Family support breeds feeling of belonging
When I read your writing, she says, I hear the sound of my own voice. She sits curled on the couch, fiddles with a newspaper opened and lying flat on the arm. She turns the paper over, holds it with one hand, and uses the other hand to smooth out creases.
When I watch her, I see gestures her grandmother used — like sitting curled in a chair, smoothing out a paper or napkin, tilting her head and laughing spontaneously about some small incident and just as quickly becoming somber and tearful at a memory.
My niece was home visiting for Memorial Day — that loved and dreaded holiday. So loved because it brings people home and families together; dreaded for the memories stirred of loss and sorrow. My family has been defined by loss and sorrow, as well as joy. In part it is because we are a large, extended family. When the circle of family is large, it encompasses the experiences of many people; one does not go through life without getting bumped and bruised along the way.
We talked about sorrow and losses. She was a pre-schooler when her father died, the age my brother was when our father died. We were reared in single-parent families, mom’s flying solo. It was something we took for granted. Or so we thought.
Children in single-parent families know they are different; the parameter of experience is often defined by poverty. In our family, financial poverty did not equate with emotional poverty. And that, I think was and is, our saving grace. What effects one, impacts all.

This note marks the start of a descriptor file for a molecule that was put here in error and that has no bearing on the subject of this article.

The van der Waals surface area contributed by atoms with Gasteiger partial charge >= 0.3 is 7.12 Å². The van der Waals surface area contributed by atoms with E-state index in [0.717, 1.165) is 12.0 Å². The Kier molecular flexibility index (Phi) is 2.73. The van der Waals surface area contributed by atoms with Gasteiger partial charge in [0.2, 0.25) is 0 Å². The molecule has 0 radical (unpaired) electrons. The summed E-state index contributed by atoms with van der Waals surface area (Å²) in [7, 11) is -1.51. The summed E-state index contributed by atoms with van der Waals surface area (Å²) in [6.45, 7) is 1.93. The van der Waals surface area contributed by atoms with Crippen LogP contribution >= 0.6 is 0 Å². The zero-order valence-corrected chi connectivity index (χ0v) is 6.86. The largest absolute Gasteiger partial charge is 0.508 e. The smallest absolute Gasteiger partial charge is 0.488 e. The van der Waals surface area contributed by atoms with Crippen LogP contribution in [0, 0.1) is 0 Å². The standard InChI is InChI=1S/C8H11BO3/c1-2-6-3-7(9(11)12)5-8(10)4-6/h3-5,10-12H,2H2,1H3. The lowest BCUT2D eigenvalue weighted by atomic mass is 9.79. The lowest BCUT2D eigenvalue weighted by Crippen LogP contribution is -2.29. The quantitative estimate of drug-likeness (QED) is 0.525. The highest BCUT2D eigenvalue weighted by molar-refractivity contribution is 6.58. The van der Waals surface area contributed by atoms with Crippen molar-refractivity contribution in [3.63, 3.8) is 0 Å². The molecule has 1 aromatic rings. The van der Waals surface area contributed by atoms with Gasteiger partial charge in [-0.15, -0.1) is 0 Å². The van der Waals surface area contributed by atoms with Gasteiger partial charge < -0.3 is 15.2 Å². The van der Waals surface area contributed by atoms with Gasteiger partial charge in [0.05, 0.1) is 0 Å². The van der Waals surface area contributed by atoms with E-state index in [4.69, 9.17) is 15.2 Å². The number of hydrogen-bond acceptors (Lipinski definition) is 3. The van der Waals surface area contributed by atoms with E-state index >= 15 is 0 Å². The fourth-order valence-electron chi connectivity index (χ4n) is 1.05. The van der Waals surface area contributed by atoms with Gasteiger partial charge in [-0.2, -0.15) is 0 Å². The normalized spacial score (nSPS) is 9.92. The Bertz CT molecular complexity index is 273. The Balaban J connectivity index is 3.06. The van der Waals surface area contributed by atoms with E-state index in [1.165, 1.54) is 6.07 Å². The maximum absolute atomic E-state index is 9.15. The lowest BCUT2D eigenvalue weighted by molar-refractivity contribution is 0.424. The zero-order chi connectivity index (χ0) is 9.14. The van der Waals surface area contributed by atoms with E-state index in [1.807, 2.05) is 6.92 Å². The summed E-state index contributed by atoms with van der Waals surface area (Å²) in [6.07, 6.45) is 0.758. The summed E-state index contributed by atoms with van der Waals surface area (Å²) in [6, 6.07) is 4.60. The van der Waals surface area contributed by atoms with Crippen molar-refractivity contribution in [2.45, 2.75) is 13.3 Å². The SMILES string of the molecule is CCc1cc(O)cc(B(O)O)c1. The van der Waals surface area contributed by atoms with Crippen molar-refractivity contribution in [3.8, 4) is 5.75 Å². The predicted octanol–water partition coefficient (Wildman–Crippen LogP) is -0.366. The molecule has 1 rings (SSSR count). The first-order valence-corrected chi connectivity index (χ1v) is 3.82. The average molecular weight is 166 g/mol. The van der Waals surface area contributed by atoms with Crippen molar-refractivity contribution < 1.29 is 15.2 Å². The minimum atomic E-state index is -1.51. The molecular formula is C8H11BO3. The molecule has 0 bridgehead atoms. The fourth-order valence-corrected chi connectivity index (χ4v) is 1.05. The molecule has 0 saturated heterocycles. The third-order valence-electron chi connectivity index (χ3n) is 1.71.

We often fight a cause, not only for the sake of justice, a long held value in our family, but for the sake of family. We struggle harder and walk taller because someone is watching, a family member. There are days when we are lonely because we are spread apart by miles, but we are not alone because the distance of the heart is a short jaunt home.
I know the experience of having “found myself” in the words of a family member. In cleaning out some papers several years after my mother died, I found a scroll of paper, tied loosely with a string. Inside were several crochet hooks and a story. In reading the story, I was surprised to hear the sound of my own voice. I could have written the story; it was so familiar.
I remember holding the story in my hands and feeling, for the first time, that I truly belonged to my family. I had found someone who would have known me, right down to the marrow of my bones. Such is the human need to be connected to a greater whole, one fiber in one large web, woven with silken threads.
And as Charlotte said of her web: it is one great work, one magnificent creation.